An app to avoid red lights joins in-car wireless and coffee

Summary:Could an app help you avoid those pesky red lights -- and should it be authorized?

Could an app help you avoid those pesky red lights -- and should it be authorized?

Dashboard apps, in-car entertainment, wireless connectivity and more -- cars are becoming less like ways to move from A to B and more like mobile extensions of your home. We seem to only be missing a coffee maker (oh, wait..), and yet the rules of the road dictate eyes must be in-front at all times.

So if a handy app on your dashboard helped you avoid the ever-frustrating red lights on the road, wouldn't your eyes slide a little then and again?

Researchers at the Massachusetts Institute of Technology (MIT) have recently lifted the lid on a new app that helps drivers avoid red lights -- apparently to reduce fuel consumption, but far more likely to raise a smile and pressure on that accelerator.

The app is called SignalGuru, according to Reuters. The software predicts when a traffic light is about to change. So you can avoid the glaring red flash to stop, the app predicts what speed you need to drive in order to cruise through a junction without needing to break the journey.

Information on the traffic lights is crowdsourced from other users of the app, which is then sent back to the servers to improve accuracy. The scientists say that crowdsourcing is needed because information from traffic authorities isn't always solid or available digitally.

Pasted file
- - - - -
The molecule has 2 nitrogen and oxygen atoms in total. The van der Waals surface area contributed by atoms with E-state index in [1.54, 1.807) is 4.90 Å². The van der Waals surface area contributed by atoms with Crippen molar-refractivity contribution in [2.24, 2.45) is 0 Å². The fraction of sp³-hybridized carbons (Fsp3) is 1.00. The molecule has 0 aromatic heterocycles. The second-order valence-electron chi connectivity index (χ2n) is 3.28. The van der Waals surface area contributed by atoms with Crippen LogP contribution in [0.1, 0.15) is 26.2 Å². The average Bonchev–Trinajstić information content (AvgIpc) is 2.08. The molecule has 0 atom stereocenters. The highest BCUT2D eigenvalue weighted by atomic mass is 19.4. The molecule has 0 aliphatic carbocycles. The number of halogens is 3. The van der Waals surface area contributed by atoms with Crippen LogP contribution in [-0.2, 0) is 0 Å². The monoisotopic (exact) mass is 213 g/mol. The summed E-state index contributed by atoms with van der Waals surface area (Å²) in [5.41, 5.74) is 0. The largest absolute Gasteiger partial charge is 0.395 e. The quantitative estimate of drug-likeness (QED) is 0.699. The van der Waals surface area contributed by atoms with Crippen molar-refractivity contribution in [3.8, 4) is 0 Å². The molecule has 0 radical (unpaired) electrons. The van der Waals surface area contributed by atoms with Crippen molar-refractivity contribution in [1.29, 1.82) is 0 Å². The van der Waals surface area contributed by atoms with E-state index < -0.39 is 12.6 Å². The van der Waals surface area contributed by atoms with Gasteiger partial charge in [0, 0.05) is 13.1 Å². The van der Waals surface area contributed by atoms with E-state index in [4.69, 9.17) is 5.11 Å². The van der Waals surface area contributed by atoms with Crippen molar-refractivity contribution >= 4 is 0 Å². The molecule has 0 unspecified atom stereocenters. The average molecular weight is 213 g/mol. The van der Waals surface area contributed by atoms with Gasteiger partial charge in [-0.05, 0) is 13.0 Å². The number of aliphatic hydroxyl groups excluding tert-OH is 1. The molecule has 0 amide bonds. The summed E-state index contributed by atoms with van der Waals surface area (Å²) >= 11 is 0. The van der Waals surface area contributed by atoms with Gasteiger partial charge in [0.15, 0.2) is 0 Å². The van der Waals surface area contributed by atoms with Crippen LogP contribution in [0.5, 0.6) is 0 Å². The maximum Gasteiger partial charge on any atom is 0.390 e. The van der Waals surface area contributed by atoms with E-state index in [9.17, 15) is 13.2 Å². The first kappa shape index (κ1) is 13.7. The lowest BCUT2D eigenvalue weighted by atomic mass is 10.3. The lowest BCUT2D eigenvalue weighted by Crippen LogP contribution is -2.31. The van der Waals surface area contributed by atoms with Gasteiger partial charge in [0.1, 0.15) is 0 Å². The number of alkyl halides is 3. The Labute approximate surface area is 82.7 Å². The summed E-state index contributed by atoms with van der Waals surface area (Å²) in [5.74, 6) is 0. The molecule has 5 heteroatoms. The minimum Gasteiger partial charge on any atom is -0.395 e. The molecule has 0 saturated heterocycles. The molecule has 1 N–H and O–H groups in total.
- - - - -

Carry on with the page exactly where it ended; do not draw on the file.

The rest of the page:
Testing the system in Singapore and Cambridge, the team say that the app resulted in a 20 percent decrease in fuel consumption -- however the former was less consistent as traffic lights depend on the flow of traffic.

However, if traffic signals are not pre-timed or a failure takes place, this could result in safety issues, let alone potential changes in driver behavior -- ramping up the speed to try and avoid sitting in traffic.

Emmanouil Koukoumidis, the scientist behind the app, said that the system could be used for other data-capture, including available parking spaces or real-time gas prices.

(via Reuters)

Image credit: SignalGuru

Related:

This post was originally published on Smartplanet.com

Topics: Innovation

About

Charlie Osborne, a medical anthropologist who studied at the University of Kent, UK, is a journalist, freelance photographer and former teacher. She has spent years travelling and working across Europe and the Middle East as a teacher, and has been involved in the running of businesses ranging from media and events to B2B sales. Charli... Full Bio

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